JACIII Vol.10 No.6 pp. 791-801
doi: 10.20965/jaciii.2006.p0791


Systemic-Functional Context-Sensitive Text Generation in the Framework of Everyday Language Computing

Yusuke Takahashi* and Ichiro Kobayashi**

*Justsystem Corporation, Aoyama bldg., 1-2-3 Kita-Aoyama, Minato-ku, Tokyo 107-8640, Japan

**Dept. of Information Sciences, Faculty of Science, Ochanomizu University, 2-1-1 Ootsuka, Bunkyo-ku, Tokyo 112-8610, Japan

November 30, 2005
April 19, 2006
November 20, 2006
Systemic Functional Linguistics, Semiotic Base, Context Base, global plan, text generation

The present text generator using resources based on Systemic Functional Linguistics (SFL). Resources are compiled in a database called the Semiotic Base, which deals with language in context. In contrast to previous SFL-based text generation systems, our comprehensive proposal contains the Context Base, which deals with context surrounding text, and covers all strata, from context to expression. Its text generation process maximizes the use of the Semiotic Base resources, i.e., system networks dealing with linguistic features. Our text generation system is resource-driven, draws heavily on information provided by the Semiotic Base, and minimizes information input.

Cite this article as:
Yusuke Takahashi and Ichiro Kobayashi, “Systemic-Functional Context-Sensitive Text Generation in the Framework of Everyday Language Computing,” J. Adv. Comput. Intell. Intell. Inform., Vol.10, No.6, pp. 791-801, 2006.
Data files:
  1. [1] I. Kobayashi and Y. Takahashi, “Text Generation Based on the Constraints of the Systemic Resource,” in J. Patrick and T. Hawker (Eds.), Proceedings of the First Computational Systemic Functional Grammar Conference (CSFG05), The University of Sydney, Sydney, Australia, pp. 56-64, 2005.
  2. [2] Y. Takahashi and I. Kobayashi, “Text Generation Using Contextual Information,” Proceedings of the Conference Pacific Association for Computational Linguistics (PACLING 2005), Hino-shi, Tokyo, Japan, pp. 301-310, 2005.
  3. [3] M. A. K. Halliday and C. M. I. M. Matthiessen, “An Introduction to Functional Grammar,” Third Edition, Arnold, 2004.
  4. [4] Y. Takahashi, I. Kobayashi, M. Iwazume, N. Ito, and M. Sugeno, “The Contents and Structure of the Context Base, and Its Application,” in J. L. Vicedo, P. Martínez-Barco, R. Muñoz, and M. Saiz Noeda (Eds.), Advances in Natural Language Processing, 4th International Conference, EsTAL 2004, Alicante, Spain, October 20-22, 2004, Proceedings, Lecture Notes in Artificial Intelligence 3230, Springer-Verlag, pp. 103-114.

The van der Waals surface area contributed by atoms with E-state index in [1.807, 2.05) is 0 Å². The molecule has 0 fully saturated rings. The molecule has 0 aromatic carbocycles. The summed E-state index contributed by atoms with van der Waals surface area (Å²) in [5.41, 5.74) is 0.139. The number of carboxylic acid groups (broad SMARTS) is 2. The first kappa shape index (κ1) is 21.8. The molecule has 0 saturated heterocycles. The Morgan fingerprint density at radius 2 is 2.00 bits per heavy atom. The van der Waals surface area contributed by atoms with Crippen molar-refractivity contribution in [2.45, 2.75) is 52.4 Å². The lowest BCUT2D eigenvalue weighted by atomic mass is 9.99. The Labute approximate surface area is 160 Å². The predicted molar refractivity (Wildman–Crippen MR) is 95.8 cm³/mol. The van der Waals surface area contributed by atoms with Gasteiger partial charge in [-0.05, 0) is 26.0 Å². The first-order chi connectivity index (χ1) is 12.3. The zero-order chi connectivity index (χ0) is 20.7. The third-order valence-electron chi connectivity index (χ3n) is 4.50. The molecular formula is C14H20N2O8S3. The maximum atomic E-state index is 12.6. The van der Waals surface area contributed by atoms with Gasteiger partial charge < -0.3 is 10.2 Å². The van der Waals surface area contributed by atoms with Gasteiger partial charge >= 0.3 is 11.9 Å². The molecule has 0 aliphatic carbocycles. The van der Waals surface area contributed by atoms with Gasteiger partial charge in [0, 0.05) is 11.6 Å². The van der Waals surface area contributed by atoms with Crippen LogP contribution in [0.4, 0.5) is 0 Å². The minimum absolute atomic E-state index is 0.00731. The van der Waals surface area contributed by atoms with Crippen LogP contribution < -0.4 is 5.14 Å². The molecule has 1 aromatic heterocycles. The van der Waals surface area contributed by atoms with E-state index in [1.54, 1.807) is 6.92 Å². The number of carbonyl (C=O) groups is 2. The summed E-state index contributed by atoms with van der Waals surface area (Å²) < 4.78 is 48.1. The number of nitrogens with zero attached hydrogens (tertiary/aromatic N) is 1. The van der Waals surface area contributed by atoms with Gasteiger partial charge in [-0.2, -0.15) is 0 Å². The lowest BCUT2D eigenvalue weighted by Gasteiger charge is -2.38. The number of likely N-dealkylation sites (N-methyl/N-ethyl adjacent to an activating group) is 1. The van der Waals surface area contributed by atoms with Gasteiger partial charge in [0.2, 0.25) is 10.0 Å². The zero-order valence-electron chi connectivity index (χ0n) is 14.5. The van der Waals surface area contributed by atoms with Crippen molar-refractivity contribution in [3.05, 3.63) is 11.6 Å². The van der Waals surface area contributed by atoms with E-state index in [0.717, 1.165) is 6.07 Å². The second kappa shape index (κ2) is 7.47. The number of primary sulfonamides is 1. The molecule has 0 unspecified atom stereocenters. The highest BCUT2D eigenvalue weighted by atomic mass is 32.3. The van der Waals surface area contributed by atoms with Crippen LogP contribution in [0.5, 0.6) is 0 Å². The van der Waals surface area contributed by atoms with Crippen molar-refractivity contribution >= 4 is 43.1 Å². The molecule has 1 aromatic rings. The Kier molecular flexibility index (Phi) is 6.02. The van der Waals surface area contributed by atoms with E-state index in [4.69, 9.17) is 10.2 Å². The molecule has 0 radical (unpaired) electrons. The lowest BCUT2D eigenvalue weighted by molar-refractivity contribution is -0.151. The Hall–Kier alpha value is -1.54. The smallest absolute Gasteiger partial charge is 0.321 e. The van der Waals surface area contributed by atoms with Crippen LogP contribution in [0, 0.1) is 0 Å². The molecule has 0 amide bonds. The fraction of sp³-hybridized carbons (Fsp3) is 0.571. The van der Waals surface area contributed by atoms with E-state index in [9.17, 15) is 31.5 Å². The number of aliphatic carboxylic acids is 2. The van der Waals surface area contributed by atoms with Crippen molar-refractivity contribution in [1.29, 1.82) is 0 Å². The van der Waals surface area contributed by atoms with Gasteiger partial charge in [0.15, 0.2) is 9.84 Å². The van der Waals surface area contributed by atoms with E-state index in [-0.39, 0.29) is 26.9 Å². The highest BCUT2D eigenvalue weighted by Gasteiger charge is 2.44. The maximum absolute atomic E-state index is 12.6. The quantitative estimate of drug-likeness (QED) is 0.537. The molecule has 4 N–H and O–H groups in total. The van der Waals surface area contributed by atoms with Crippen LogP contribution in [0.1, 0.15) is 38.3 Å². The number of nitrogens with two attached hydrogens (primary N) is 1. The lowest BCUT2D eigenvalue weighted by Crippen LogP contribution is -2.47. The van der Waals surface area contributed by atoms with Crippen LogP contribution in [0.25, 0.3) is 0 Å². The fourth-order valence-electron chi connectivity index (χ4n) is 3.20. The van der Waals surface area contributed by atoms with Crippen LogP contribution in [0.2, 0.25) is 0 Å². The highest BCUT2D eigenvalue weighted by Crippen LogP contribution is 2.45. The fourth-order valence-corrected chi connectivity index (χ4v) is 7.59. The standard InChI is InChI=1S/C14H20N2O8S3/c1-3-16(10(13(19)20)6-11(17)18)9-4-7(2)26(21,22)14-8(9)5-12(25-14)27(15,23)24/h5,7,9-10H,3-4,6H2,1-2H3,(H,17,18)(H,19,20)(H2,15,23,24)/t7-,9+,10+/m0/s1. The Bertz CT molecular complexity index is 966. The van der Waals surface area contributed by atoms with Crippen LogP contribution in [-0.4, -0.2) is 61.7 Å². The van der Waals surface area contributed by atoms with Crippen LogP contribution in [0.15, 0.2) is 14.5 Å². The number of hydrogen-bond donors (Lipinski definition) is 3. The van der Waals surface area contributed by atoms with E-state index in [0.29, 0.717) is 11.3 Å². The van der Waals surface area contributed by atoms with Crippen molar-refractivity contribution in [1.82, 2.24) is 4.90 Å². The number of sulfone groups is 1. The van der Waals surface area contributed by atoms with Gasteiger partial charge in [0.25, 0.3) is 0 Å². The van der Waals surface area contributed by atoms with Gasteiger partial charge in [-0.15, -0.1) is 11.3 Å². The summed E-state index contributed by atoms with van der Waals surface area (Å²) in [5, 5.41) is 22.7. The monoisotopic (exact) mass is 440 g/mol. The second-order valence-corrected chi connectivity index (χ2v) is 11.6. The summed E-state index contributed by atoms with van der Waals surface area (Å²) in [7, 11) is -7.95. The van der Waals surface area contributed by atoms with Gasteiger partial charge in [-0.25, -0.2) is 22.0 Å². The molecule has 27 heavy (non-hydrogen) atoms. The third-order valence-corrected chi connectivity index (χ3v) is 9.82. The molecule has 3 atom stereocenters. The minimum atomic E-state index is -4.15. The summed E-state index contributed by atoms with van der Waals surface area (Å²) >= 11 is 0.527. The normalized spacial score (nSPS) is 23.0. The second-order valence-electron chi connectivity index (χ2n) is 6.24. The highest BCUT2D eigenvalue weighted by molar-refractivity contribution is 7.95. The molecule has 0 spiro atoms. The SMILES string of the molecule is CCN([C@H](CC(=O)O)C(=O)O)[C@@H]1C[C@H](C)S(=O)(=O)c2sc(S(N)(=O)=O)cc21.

5. [5] C. M. I. M. Matthiessen and J. Bateman, “Text Generation and Systemic-Functional Linguistics: Experiences from English and Japanese,” Pinter, London, 1991.
  6. [6] R. P. Fawcett, G. H. Tucker, and Y. Q. Lin, “How a systemic functional grammar works: the roles of realization in realization,” H. Horacek and M. Zock (Eds.), New Concepts in Natural Language Generation: Planning, Realization and Systems, Pinters, London and New York, pp. 114-186, 1993.
  7. [7] C. Matthiessen, L. Zeng, M. Cross, I. Kobayashi, K. Teruya, and C. Wu, “The Multex generator and its environment: application and development,” Proceeding of the 9th International Workshop on Natural Language Generation (INLG-98), Niagara-on-the-Lake, pp. 228-237, 1998.
  8. [8] D. G. Butt, M. A. K. Halliday, C. M. I. M. Matthiessen, K. Teruya, and C. Wu, “Review report on the research results of the Lab for Language-Based Intelligent Systems, BSI, RIKEN,” in Laboratory for Language-Based Intelligent Systems, 2005. Research Report, Brain Science Institute, RIKEN, Wako, Saitama, Japan: pp. 112-125, 2004.
  9. [9] D. G. Butt, “Parameters of context: on establishing the similarities and differences between social processes,” presented at the 31st International Systemic Functional Congress, Kyoto, 2004.
  10. [10] R. Hasan, “Speaking with Reference to Context,” in Morsen Ghadessy (Ed.), Text and Context in Functional Linguistics, John Benjamins, Amsterdam/Philadelphia, pp. 220-329, 1999.
  11. [11] Japan Electronic Dictionary Research Institute Limited, “EDR Dictionary,” Japan Electronic Dictionary Research Institute Limited, Tokyo, Japan, 2001.

*This site is desgined based on HTML5 and CSS3 for modern browsers, e.g. Chrome, Firefox, Safari, Edge, Opera.

Last updated on Mar. 05, 2021